Psycho II only really builds up after the teenagers enter the Bates basement to fool around the fifty minutes mark in the movie and with the gruesome death of the boy, the next forty five minutes rival some of the best mystery movies of the period as the plot thickens around the return of ‘Mother’ as it is hinted that someone besides Lila and Mary is impersonating mother and carrying out the gruesome crimes. Mary stands against her mother and tries to stop her from committing crimes, Dr. Raymond goes beyond his call to save Norman by investigating into the activities of the Loomis family, meanwhile Norman tries to cope with loss of sanity and growing belief that ‘mother’ is taking over him once again. The police too have been involved and are doing some actual investigation instead of just arresting Norman because he came out of an institution. (Had the fear because that trope usually plays out).
Stand out moments for me include when Norman scares Mary by baring his mental state (approaching her with a knife while she’s asleep) but soon breaks down before her, leaving the image of a fragile individual who is being pushed towards insanity, there is another sequence where Norman is alone in the basement with Dr. Raymond trying to help him out and Norman despite losing his sanity tries his best to keep up a straight face before the doctor and is ready to accept his help. The sequence ends hilariously, with some disturbance in scenery behind Norman as soon as he states “It would be a great load off my mind.”, he turns back as if surprised and then faces the screen, expecting to say something but ending the sequence with just a befuddled look on his face.
The final fifteen minutes or so again end quite tamely, as compared to the build up that had intensified so many things. Dr. Raymond and Mary are both killed off pretty quickly, in ‘accidental’ deaths due to mistaken identities. I didn’t mind the way it worked out but surely both characters deserved better justice (in the case of ‘slasher’ movies, perhaps more interesting deaths) and the ‘mother’ is revealed to be one of Norman’s co-workers at the diner, Mrs. Spool. This was another issue because there was no hinting as to what might come to the audience. There is not an expectation among the audience that they might solve the mystery but they always love the idea that they can connect the dots by some kind of foreshadowing or hint dropped earlier once the big reveal has been made. A peculiar trait, a strange question or even a small character trait, which gains greater currency in the light of later events helps the movie develop a link with the viewers. However, here the new mother seems to be thrust at the audience. The film ends with Norman doing what Norman does and returning his new mother to her old resting place.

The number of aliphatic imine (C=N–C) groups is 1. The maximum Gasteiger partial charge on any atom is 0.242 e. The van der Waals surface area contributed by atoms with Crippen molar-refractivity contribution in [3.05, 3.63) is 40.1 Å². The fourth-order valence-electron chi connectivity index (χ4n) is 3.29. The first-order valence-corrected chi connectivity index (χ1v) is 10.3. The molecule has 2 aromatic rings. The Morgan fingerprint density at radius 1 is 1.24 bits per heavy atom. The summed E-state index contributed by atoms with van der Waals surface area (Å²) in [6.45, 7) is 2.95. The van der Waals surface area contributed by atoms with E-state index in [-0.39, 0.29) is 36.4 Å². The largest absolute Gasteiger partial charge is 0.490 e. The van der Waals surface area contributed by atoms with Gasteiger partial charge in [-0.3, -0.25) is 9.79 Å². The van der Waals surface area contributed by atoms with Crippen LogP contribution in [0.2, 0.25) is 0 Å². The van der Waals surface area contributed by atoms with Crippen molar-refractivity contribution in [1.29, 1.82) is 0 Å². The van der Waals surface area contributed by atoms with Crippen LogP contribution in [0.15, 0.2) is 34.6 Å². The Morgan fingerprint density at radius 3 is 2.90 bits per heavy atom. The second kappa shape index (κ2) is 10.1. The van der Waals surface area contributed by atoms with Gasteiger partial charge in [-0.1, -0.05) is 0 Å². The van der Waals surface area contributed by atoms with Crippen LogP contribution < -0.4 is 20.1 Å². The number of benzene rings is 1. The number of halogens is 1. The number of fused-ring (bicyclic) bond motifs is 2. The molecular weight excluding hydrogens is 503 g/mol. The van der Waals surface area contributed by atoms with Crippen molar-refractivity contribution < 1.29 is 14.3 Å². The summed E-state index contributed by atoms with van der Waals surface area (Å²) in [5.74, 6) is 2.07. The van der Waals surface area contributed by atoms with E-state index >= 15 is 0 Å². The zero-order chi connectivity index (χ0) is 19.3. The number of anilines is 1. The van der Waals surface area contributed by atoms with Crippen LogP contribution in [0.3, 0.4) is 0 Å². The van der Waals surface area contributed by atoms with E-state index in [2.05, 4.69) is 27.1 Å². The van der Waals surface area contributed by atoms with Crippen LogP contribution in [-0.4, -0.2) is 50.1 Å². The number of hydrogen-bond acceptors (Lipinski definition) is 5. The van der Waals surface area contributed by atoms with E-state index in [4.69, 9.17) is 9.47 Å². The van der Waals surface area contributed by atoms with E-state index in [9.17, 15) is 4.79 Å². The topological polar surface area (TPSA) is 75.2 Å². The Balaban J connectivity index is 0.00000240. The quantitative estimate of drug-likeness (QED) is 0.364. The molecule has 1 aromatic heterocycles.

One of the interesting ideas that the movie explores is how Norman tries to live a normal life with a young girl. He’s always been interested in the opposite gender but never been quite able to express himself due to his ‘limitations’. It is interesting how Mary after seeing the real Norman Bates, grows to like him and starts caring for him so much as to dress up as mother towards the end to get him out of his bout of insanity. Their friendship is beautifully explored in the movie.
Another idea explored was Lila Loomis losing her normalcy for the sake of revenge, the sheriff even quips “…if Norman Bates is crazy, there are a whole lot of people running him a close second.”, while even her daughter is ready to forget events that took place twenty years back, Lila who lived through those times, is not ready to forgive or forget about Norman and thus wants to see him back where he came from, not ready to entertain the idea that he might be reformed.
The music does a good job at reflecting Norman’s internal turmoil. It plays out beautifully during Norman’s breakdown. (The ‘Toasted Cheese Sandwiches’ scene, it is emotional but one can’t deny the hilarity of the “you smell like the toasted cheese sandwiches.”)
Overall Psycho II is a different movie from Psycho, even though it harks back on the original a number of times. It can be categorized as a slasher while the original was Psychological thriller. As a sequel to Psycho it stands on a solid ground, perhaps the best material there is in the Psycho movie series other than the original. As a slasher movie, it does justice to the genre. The body count is not high but the suspense build-up during death sequences of the boy and Lila are good. It is way better than the numerous sequels that spawned out of Friday the 13th, Halloween and Nightmare on Elm Street. As an Anthony Perkins feature, it is perhaps one of the better movies in terms of him playing a troubled character. So, if you are a fan of any of the above three, do give Psycho II a try. It is way better than it has been given credit for in the past.